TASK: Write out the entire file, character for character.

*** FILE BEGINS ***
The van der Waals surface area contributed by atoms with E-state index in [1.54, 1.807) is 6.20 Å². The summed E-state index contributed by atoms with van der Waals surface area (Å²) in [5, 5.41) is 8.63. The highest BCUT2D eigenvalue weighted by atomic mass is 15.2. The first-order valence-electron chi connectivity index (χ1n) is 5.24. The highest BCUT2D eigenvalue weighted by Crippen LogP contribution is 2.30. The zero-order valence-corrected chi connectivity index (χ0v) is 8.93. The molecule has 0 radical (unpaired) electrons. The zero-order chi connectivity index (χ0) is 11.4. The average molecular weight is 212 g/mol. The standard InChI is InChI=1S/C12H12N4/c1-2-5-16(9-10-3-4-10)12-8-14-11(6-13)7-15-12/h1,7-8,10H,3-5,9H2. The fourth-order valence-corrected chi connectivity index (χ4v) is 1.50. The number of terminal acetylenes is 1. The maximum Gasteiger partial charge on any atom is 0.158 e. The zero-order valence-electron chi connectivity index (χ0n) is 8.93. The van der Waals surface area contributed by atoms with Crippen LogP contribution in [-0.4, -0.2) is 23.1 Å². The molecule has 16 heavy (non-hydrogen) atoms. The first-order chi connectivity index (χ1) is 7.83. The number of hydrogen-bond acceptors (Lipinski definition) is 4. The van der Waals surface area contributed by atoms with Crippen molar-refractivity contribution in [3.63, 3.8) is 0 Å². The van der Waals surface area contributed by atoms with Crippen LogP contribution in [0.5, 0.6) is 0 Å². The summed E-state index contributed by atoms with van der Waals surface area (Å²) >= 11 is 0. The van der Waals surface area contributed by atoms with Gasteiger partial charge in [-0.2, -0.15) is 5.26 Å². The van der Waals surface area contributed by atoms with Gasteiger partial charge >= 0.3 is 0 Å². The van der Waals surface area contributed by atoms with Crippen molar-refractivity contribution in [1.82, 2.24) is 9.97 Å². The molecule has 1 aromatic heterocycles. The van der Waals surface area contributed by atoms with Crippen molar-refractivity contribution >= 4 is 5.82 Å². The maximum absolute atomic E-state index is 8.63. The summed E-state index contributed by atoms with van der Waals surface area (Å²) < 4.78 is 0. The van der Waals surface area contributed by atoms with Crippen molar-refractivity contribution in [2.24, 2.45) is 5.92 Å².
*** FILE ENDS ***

The van der Waals surface area contributed by atoms with E-state index in [1.54, 1.807) is 6.20 Å². The summed E-state index contributed by atoms with van der Waals surface area (Å²) in [5, 5.41) is 8.63. The highest BCUT2D eigenvalue weighted by atomic mass is 15.2. The first-order valence-electron chi connectivity index (χ1n) is 5.24. The highest BCUT2D eigenvalue weighted by Crippen LogP contribution is 2.30. The zero-order valence-corrected chi connectivity index (χ0v) is 8.93. The molecule has 0 radical (unpaired) electrons. The zero-order chi connectivity index (χ0) is 11.4. The average molecular weight is 212 g/mol. The standard InChI is InChI=1S/C12H12N4/c1-2-5-16(9-10-3-4-10)12-8-14-11(6-13)7-15-12/h1,7-8,10H,3-5,9H2. The fourth-order valence-corrected chi connectivity index (χ4v) is 1.50. The number of terminal acetylenes is 1. The maximum Gasteiger partial charge on any atom is 0.158 e. The zero-order valence-electron chi connectivity index (χ0n) is 8.93. The van der Waals surface area contributed by atoms with Crippen LogP contribution in [-0.4, -0.2) is 23.1 Å². The molecule has 16 heavy (non-hydrogen) atoms. The first-order chi connectivity index (χ1) is 7.83. The number of hydrogen-bond acceptors (Lipinski definition) is 4. The van der Waals surface area contributed by atoms with Crippen molar-refractivity contribution in [3.63, 3.8) is 0 Å². The van der Waals surface area contributed by atoms with Crippen LogP contribution in [0.5, 0.6) is 0 Å². The summed E-state index contributed by atoms with van der Waals surface area (Å²) >= 11 is 0. The van der Waals surface area contributed by atoms with Gasteiger partial charge in [-0.2, -0.15) is 5.26 Å². The van der Waals surface area contributed by atoms with Gasteiger partial charge >= 0.3 is 0 Å². The van der Waals surface area contributed by atoms with Crippen molar-refractivity contribution in [1.82, 2.24) is 9.97 Å². The molecule has 1 aromatic heterocycles. The van der Waals surface area contributed by atoms with Crippen molar-refractivity contribution >= 4 is 5.82 Å². The maximum absolute atomic E-state index is 8.63. The summed E-state index contributed by atoms with van der Waals surface area (Å²) < 4.78 is 0. The van der Waals surface area contributed by atoms with Crippen molar-refractivity contribution in [2.24, 2.45) is 5.92 Å².